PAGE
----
It was expected that every Christian would read the Bible, and the liturgy in the churches was structured around the reading and exegesis of the Bible. More than before, attention was paid to the Tanakh, includ- ing the Ten Commandments, which from now on structured the life of the faithful, especially in churches of Calvinist background. Although images were permitted outside the church buildings, many Calvinist believers did not feel comfortable with images of bibli- cal characters in general and with those of Jesus Christ in particular.

Nonetheless, although the painter Rembrandt lived in a Calvinist country he was free to make images of Jesus, since illustrated Bibles were permitted for pedagogical reasons, in particular for instruction of the illiterate and children. In church build- ings, however, images were forbidden, because the church building was a place for prayer, so the temptation to direct the prayer to images—if 24 Personal communication by Professor Dr.

As a consequence, icono- clastic mobs also swept parts of Western Europe and many church buildings lost beautiful works of art. But they did it neatly by, for example, hiding the frescoes under white lime and placing the images in other rooms and buildings or selling them to churches in regions of a more liberal climate Kaptein; Kroesen and Steensma: — During the 20th century the attitude of the majority of the Protestants, including the majority of Calvinists, became more positive, but it is still common for Protes- tant church buildings to have no or only very few images.

Opposition is still present. It is important to point out here that the Pentecostals and Evangelicals, a strong current in contemporary Christianity, mainly follow the Protestant tradition in its attitude towards depicting God, Jesus and sacred stories, although these Christians are generally more open towards modern media, including ilms. Nonetheless, the Protestants did have some inluence on them. In their defence of the presence of images in churches, the Catholics now also accentuated their pedagogical function, which put images on a lower level than words in Catholic circles as well Verbeek: Nonetheless, the attitude of the Catholics remained generally positive.

Consequently, a large part of Western Christianity, especially countries where the Roman Catholic Church was predominant, had almost no problem with making images of God, Jesus and other biblical characters and subjects. Of course, it is not necessary to repeat what was already related in Chapter One. Nonetheless, it will come as no surprise that the irst Jesus ilm was released in France, at that time a country with a large Roman Catholic population.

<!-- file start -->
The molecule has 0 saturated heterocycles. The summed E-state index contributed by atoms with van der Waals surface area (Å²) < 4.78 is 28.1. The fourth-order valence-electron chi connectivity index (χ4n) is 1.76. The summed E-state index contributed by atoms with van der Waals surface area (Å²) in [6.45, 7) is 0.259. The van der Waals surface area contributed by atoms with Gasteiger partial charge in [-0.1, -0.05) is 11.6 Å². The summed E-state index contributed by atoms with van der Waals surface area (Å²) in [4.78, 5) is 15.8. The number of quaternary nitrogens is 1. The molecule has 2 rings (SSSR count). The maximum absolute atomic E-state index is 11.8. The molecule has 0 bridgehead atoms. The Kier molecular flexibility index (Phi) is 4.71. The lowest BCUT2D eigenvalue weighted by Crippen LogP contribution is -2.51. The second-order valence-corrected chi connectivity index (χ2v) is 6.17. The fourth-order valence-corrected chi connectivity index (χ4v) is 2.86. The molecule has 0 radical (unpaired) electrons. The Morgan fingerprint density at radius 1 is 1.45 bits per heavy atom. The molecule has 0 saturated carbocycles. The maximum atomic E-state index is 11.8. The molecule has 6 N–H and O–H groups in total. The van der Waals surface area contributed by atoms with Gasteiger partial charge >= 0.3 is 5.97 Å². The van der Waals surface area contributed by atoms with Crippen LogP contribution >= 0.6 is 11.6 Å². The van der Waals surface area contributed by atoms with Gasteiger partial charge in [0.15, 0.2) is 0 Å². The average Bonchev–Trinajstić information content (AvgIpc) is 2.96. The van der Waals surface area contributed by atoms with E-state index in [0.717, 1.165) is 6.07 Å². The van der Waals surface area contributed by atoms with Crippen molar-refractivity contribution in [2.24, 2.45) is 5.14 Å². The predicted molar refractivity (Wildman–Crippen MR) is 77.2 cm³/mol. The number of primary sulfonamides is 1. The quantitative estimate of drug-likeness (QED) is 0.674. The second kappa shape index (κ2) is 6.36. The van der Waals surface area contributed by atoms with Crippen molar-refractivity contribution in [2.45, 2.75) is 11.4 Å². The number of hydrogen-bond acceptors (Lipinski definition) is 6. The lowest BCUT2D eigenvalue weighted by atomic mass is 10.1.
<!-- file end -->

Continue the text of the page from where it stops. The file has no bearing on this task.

A so-called Production Code was devised in the United States. Chapter One already related how diferently Protestants and Catholics dealt with this code, relect- ing the divergent attitudes of both churches towards their members. In a Protestant church an individual is ultimately responsible for his own moral life, whereas in the Catholic Church the clergy promulgates rules.

In the s censorship lost its inluence, although it still classiies ilms on the basis of the sex and the violence it contains. So more viewers were given the opportunity to see the movie Weldon: Many Protestants, especially those working in mission and among the youth, were even very eager to accept Jesus ilms, in particular the pictures that they appreciated, for use in their missionary work as well as in training youth Bakker —; Eshleman.

Nonetheless W. Catholic reaction to Jesus ilms, at least by reviewers in Catholic publications, has relected less concern for either social relevance or biblical faithfulness. Catholic reviewers seemed more comfortable than Protestants with Jesus on the screen as image—however provocative that moving image may have been. Tatum: — What Tatum does not mention is the importance of morality in the evaluation of Jesus ilms by Christians.

An additional reason for Chris- tians to oppose cinema was that ilm was associated with a lack of morality. Nonetheless, it is good to be aware of the fact that within Christianity many people, in particular the Eastern Orthodox and Protestants, still have great dif- iculties with the idea of depicting the divine in a motion picture, in particular if this divinity is degraded by representations associating it with inhumanity and sex.

Moreover, images are on a lower level than words. However beautiful and faithful to the gospels a ilm may be, for Christians it will never attain the status of the Bible itself. However obvious this may be, for a great number of Christians, espe- cially conservatives and many theologians, a ilmic portrayal will always be imperfect.

Others see a theological challenge in the use of ilm. In his view, they would have had more success if they had produced ilms made in a style stamped by great rigor and anti-naturalism, for this would have been more in accordance with the method followed by the ecclesiastical liturgy and the Byzantine icons for evoking transcendence.